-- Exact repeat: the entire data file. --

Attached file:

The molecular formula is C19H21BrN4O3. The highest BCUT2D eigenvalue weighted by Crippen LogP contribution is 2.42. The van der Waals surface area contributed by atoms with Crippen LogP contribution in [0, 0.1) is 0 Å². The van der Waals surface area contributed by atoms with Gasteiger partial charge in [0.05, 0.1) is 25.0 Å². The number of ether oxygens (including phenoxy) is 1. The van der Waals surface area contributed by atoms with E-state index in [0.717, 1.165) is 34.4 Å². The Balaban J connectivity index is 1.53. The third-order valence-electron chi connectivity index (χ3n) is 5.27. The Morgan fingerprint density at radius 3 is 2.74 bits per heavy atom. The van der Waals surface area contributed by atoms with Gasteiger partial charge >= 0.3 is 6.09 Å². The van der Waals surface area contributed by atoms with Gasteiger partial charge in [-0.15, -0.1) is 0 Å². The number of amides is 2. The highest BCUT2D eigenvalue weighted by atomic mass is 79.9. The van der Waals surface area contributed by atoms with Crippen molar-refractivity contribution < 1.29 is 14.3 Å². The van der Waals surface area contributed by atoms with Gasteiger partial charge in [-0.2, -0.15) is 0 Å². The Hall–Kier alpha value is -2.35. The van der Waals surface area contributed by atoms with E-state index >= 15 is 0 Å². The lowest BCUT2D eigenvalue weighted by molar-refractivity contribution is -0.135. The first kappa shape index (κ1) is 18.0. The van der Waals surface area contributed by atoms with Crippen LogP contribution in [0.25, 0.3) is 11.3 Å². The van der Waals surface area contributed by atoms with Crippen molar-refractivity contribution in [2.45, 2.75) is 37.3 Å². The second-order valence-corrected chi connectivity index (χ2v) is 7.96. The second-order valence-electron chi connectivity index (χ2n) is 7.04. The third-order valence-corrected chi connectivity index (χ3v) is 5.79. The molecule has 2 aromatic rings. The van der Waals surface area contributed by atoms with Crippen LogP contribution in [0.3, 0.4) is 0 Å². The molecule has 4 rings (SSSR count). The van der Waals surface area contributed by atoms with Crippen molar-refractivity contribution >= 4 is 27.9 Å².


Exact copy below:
The molecular formula is C19H21BrN4O3. The highest BCUT2D eigenvalue weighted by Crippen LogP contribution is 2.42. The van der Waals surface area contributed by atoms with Crippen LogP contribution in [0, 0.1) is 0 Å². The van der Waals surface area contributed by atoms with Gasteiger partial charge in [0.05, 0.1) is 25.0 Å². The number of ether oxygens (including phenoxy) is 1. The van der Waals surface area contributed by atoms with E-state index in [0.717, 1.165) is 34.4 Å². The Balaban J connectivity index is 1.53. The third-order valence-electron chi connectivity index (χ3n) is 5.27. The Morgan fingerprint density at radius 3 is 2.74 bits per heavy atom. The van der Waals surface area contributed by atoms with Gasteiger partial charge >= 0.3 is 6.09 Å². The van der Waals surface area contributed by atoms with Gasteiger partial charge in [-0.15, -0.1) is 0 Å². The number of amides is 2. The highest BCUT2D eigenvalue weighted by atomic mass is 79.9. The van der Waals surface area contributed by atoms with Crippen molar-refractivity contribution < 1.29 is 14.3 Å². The van der Waals surface area contributed by atoms with Gasteiger partial charge in [-0.2, -0.15) is 0 Å². The Hall–Kier alpha value is -2.35. The van der Waals surface area contributed by atoms with E-state index >= 15 is 0 Å². The lowest BCUT2D eigenvalue weighted by molar-refractivity contribution is -0.135. The first kappa shape index (κ1) is 18.0. The van der Waals surface area contributed by atoms with Crippen LogP contribution in [0.25, 0.3) is 11.3 Å². The van der Waals surface area contributed by atoms with Crippen molar-refractivity contribution in [2.45, 2.75) is 37.3 Å². The second-order valence-corrected chi connectivity index (χ2v) is 7.96. The second-order valence-electron chi connectivity index (χ2n) is 7.04. The third-order valence-corrected chi connectivity index (χ3v) is 5.79. The molecule has 2 aromatic rings. The van der Waals surface area contributed by atoms with Crippen LogP contribution in [0.3, 0.4) is 0 Å². The molecule has 4 rings (SSSR count). The van der Waals surface area contributed by atoms with Crippen molar-refractivity contribution >= 4 is 27.9 Å².